Pets and Disaster Safety Check List


Our pets enrich our lives in more ways than we can count. In turn, they depend on us for their safety and well-being. Always be prepared with a disaster plan.
How can I prepare?
Plan to take your pets with you in an evacuation. If it is not safe for you to stay, it is not safe for them. Know which motels along your evacuation route take pets in an emergency. Call ahead for reservations; ask if no-pets policies could be waived in an emergency. Most Red Cross shelters cannot accept pets because of health and safety concerns. Service animals are allowed in Red Cross shelters. Know which friends and relatives, animal shelters or vets can care for your animal(s) in an emergency. Prepare a list with phone numbers. Although your animals may be more comfortable together, be prepared to house them separately. Include your pets in drills so that they become used to entering and traveling in their carriers calmly. Make sure that pet’s vaccinations are current and that all cats and dogs are wearing collars with securely fastened up-to-date identification. Many pet shelters require proof of current vaccinations to reduce the spread of disease. Consider having your pet “microchipped” by your veterinarian.
What should I do?
Assemble a portable kit with emergency supplies for your pets. Keep items in an accessible place and store them in sturdy containers so that they can be carried easily. Your kit should include…
  1. Sturdy leashes, harnesses and/or carriers to transport pets safely and ensure they can’t escape.
  2. Food, drinking water, bowls, cat litter/pan and a manual can opener
  3. Medication and copies of medical records stored in a waterproof container
  4. A first aid kit
  5. Current photos of you with your pets, in case they get lost. Since many pets look alike this will help to eliminate mistaken identity and confusion.
  6. Information on feeding schedules, medical conditions, behavior problems, and the name and number of your veterinarian in case you have to foster or board your pets. Pet beds and toys, if easily transportable.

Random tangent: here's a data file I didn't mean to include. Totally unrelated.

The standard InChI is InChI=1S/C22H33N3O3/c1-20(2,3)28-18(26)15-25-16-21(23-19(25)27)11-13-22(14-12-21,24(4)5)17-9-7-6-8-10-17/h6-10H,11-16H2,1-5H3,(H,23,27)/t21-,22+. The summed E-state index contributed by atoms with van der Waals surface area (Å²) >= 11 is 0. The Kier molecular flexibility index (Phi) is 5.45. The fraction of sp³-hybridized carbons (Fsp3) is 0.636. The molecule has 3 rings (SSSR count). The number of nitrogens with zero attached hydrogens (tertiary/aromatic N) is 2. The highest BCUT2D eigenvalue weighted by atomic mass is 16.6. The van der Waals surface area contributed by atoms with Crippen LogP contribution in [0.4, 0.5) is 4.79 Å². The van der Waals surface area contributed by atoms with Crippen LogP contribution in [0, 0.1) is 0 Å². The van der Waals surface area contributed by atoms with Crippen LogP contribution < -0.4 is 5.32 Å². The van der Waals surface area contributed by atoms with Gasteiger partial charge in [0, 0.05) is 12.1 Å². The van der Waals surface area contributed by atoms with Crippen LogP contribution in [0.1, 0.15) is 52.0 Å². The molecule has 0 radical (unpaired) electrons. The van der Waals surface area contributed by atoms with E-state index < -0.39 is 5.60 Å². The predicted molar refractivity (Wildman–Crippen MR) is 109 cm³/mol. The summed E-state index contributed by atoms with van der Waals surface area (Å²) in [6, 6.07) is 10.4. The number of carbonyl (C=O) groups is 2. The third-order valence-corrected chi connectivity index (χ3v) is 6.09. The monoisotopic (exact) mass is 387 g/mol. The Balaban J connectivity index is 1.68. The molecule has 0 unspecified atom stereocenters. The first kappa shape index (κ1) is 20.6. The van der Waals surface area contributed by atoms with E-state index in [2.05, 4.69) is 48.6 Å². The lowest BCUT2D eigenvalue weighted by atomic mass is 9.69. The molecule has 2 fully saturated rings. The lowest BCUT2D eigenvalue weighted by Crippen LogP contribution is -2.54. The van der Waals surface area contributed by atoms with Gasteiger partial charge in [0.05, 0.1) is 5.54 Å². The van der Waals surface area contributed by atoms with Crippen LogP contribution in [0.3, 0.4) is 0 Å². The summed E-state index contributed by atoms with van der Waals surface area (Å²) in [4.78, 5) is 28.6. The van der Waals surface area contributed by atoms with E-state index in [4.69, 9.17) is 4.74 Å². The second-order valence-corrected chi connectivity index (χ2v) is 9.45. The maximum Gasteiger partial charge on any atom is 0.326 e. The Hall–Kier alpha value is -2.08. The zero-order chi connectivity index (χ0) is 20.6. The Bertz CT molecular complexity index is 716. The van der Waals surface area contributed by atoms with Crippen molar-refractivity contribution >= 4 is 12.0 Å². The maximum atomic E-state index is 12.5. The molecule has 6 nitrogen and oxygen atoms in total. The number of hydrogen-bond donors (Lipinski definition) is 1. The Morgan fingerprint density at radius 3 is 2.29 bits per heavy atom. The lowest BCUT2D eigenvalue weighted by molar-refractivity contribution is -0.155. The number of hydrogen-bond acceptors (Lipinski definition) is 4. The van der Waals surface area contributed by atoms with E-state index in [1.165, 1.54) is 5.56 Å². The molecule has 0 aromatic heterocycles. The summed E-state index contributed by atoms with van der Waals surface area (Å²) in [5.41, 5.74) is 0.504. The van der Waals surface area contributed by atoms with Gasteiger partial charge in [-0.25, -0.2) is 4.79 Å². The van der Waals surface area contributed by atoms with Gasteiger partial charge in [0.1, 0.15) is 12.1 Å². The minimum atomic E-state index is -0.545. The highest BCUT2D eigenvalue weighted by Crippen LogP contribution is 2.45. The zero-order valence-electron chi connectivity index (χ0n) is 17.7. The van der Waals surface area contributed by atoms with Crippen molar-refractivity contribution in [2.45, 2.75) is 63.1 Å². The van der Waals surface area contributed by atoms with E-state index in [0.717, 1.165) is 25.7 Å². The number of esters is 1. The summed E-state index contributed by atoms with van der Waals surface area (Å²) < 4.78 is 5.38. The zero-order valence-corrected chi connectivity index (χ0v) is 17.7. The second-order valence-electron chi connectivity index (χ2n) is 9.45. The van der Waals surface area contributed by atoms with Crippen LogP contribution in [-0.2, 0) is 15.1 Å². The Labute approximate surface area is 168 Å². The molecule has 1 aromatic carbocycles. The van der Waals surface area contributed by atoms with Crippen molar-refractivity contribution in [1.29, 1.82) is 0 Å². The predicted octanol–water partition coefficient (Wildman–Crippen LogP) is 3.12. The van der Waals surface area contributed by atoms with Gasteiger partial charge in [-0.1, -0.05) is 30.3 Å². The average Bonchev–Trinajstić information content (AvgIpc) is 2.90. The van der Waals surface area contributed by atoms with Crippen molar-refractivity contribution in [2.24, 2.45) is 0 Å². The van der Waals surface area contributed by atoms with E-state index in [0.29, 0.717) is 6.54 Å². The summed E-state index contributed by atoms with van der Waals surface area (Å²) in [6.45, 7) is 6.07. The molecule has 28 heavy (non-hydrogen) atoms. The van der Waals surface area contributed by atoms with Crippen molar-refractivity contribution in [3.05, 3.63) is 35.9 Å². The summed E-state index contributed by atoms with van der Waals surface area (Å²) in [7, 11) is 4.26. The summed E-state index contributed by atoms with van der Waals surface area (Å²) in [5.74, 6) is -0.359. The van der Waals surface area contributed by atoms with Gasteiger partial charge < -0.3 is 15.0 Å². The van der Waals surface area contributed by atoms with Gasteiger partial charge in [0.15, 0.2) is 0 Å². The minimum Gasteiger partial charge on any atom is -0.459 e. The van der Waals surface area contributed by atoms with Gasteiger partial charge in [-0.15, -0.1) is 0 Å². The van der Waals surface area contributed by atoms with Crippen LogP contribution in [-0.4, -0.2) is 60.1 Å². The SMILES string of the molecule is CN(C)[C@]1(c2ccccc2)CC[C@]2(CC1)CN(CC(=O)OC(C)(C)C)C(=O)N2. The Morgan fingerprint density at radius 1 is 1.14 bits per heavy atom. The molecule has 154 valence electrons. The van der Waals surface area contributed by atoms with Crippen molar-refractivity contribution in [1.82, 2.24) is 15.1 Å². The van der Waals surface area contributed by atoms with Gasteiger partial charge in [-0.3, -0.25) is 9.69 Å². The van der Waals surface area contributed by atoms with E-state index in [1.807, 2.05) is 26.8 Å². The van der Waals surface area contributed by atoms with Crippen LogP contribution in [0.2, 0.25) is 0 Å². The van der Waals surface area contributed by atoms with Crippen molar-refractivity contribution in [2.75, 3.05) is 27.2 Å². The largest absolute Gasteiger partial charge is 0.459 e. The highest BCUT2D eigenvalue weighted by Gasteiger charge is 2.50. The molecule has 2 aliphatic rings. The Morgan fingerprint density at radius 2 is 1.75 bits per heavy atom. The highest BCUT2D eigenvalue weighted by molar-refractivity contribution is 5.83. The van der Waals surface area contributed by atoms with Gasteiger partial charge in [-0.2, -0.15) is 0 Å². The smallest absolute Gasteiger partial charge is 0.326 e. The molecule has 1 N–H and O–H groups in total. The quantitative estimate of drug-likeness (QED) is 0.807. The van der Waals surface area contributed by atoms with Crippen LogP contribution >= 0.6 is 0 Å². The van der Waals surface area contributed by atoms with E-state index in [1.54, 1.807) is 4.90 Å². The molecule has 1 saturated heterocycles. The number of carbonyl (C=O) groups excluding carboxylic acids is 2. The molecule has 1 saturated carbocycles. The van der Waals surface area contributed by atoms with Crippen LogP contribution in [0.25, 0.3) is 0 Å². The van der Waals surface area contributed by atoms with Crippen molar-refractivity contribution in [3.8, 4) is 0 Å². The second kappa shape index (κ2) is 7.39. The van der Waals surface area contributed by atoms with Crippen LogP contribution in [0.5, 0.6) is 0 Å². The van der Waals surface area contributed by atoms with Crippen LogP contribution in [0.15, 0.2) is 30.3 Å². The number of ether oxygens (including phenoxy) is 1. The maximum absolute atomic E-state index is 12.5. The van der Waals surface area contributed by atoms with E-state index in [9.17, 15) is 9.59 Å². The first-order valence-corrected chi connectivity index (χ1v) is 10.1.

Know what to do as the disaster approaches.
Often, warnings are issued hours and days in advanced. At the first hint of disaster, act to protect your pet. You should call ahead to confirm emergency shelter arrangements for you and your pets. Ensure that all pets are wearing collars with securely fastened up-to-date identification. Check that your pet disaster supplies are ready to take at a moment’s notice. Bring pet inside so you won’t have to search for them if you need to leave quickly.
After a disaster…
The behavior of pets may change dramatically after a disaster, becoming aggressive of defensive, so be aware of their well-being and protect them from hazards to ensure the safety of other people and animals. Watch your animals closely and keep them under you direct control as fences and gates may have been damaged. Pets may become disoriented, particularly if the disaster has affected scent markers that normally allow them to find their home. Be aware of hazards at nose, paw, or hoof level, particularly debris, spilled chemicals, fertilizers and other substances that might not seem too dangerous to humans. Consult your veterinarian if any behavior problems persist.